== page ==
The four characteristics I mentioned above can be abbreviated as Machiavellian manipulation, Narcissism, lack of Conscience, and utter Ruthlessness. All four of these are exaggerations of normal traits that convey fitness. For example, a good negotiator can use both charm and warnings to secure a favorable deal; some folks can twist your emotions until you let them steal you blind, and thank them for doing so. I learned long ago to beware of people who try to make others feel guilty for their virtues. By reading Oakley's book I was appalled to find how broad and deep the syndrome really is. No wonder Jesus said we must be "wise as serpents, but harmless as doves"! It seems to me it is necessary to forgo the harmless part sometimes, to escape the coils of the serpents!!
I know that I like to be liked. I've learned to be civil with those I can't like, or who can't like me. Some of the people I mentioned in the opening paragraphs, however, will cut a person off cold, or even kill them, to remove themselves from dislike or disdain.
Dr. Oakley has a personal reason to study Machiavellian personality: her sister Carolyn. The book is also a memoir of that disturbed life. The brain of such persons works differently than ordinary (I hesitate to use the word "normal"). Brain scans reveal that key brain areas are larger or smaller than is usual. Also, the polio that Carolyn had at age seven may have attacked key parts of her brain, for she seems to have had a change of personality (As a polio survivor, I feel lucky that I had it before I was one, as it doesn't attack the brain at that age). Carolyn had a sad life, and made those around her unhappy with her predatory ways. She really did steal her own mother's boyfriend, but it didn't do her much good.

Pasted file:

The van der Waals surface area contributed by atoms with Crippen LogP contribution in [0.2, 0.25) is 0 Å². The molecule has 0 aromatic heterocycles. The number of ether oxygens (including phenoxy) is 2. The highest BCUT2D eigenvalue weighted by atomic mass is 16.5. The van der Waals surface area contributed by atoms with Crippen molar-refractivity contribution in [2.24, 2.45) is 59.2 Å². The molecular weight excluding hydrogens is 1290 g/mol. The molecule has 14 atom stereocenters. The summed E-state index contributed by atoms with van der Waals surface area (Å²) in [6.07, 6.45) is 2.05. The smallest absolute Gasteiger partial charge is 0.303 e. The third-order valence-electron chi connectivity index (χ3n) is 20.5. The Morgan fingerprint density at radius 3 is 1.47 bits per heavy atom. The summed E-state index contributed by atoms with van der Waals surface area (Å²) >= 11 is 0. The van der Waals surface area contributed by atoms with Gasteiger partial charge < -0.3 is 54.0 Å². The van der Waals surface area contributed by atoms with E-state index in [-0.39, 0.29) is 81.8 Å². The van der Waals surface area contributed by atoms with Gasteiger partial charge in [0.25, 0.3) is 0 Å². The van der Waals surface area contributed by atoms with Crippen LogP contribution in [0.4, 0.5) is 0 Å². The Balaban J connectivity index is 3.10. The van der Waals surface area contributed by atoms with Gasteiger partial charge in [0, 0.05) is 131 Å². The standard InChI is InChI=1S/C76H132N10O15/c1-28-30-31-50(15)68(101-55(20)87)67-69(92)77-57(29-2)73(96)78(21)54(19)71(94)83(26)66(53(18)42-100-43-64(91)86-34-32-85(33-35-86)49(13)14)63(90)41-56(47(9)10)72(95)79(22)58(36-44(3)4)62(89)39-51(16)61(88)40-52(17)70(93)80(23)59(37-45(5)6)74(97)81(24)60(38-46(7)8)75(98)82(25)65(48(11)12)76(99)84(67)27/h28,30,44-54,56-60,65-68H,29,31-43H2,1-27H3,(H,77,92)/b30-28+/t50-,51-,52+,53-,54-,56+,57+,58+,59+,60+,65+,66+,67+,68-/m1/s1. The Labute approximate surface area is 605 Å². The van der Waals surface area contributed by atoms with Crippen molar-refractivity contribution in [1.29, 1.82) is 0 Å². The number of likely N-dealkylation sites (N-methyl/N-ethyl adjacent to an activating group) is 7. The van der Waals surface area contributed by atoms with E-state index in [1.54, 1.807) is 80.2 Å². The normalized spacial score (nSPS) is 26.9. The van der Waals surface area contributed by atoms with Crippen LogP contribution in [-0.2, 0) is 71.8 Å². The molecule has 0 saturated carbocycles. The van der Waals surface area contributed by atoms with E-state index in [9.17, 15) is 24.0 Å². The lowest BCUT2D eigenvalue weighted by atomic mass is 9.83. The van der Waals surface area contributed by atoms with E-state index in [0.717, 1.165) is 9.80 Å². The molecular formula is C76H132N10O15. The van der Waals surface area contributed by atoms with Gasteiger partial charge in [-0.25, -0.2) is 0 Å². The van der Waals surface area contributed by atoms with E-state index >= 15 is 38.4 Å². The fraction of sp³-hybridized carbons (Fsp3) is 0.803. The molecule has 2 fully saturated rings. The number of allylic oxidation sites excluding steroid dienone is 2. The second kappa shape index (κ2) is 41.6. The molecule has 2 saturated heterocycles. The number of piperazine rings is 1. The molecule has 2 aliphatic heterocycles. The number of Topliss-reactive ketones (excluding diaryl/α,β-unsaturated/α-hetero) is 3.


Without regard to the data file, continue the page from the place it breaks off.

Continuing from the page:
Her studies reveal that the brains of such people really are different, and most people would call them "broken". Of course, they think they are the normal ones, and the rest of us are passive cattle to be harvested as required. The author speculates about gene treatment to "cure" young psychopaths and BPD subjects. I don't agree; it is more likely that the predators will suborn such technology to make the mass of humanity even "better" passive victims.
One great benefit of reading Evil Genes was being steered to the book Stop Walking on Eggshells by Mason and Kreger. It has practical advice for coping with a Borderline person that you can't escape (sibling, parent or child, spouse, boss...). As a church leader, I can't just throw people out of the church, so I have a pill or two that I cannot escape! I'll post a review once I've read the book...it's three or four down in my stack. Meanwhile, do take a look at the authors' website BPDCentral.
Oakley's book is useful to begin to raise awareness, to arm us, the potential victims. The discussion of business and political cycles shows an ebb and flow of predatory persons in such organizations. New organizations may soon gain a manipulator or two in or near the top ranks, but are relatively "pure" to start. Systems can be gamed, however, and predators naturally flock to power. Over time, seemingly minor changes in policies and practices can throw a cloak of secrecy over the workings of the executives, and then it is free-for-all time. The predators produce an Enron-like setup in which massive fraud is the norm and non-predators need not apply for any position of power. Finally the whole structure collapses, often toppled from without by a newer, leaner competitor, or by a (perhaps slightly) more law-keeping power structure such as the Justice Department in the US.
I have another word for these predators: Vampires. They are probably more damaging than the mythical Dracula ever could be. Let us not be their willing victims.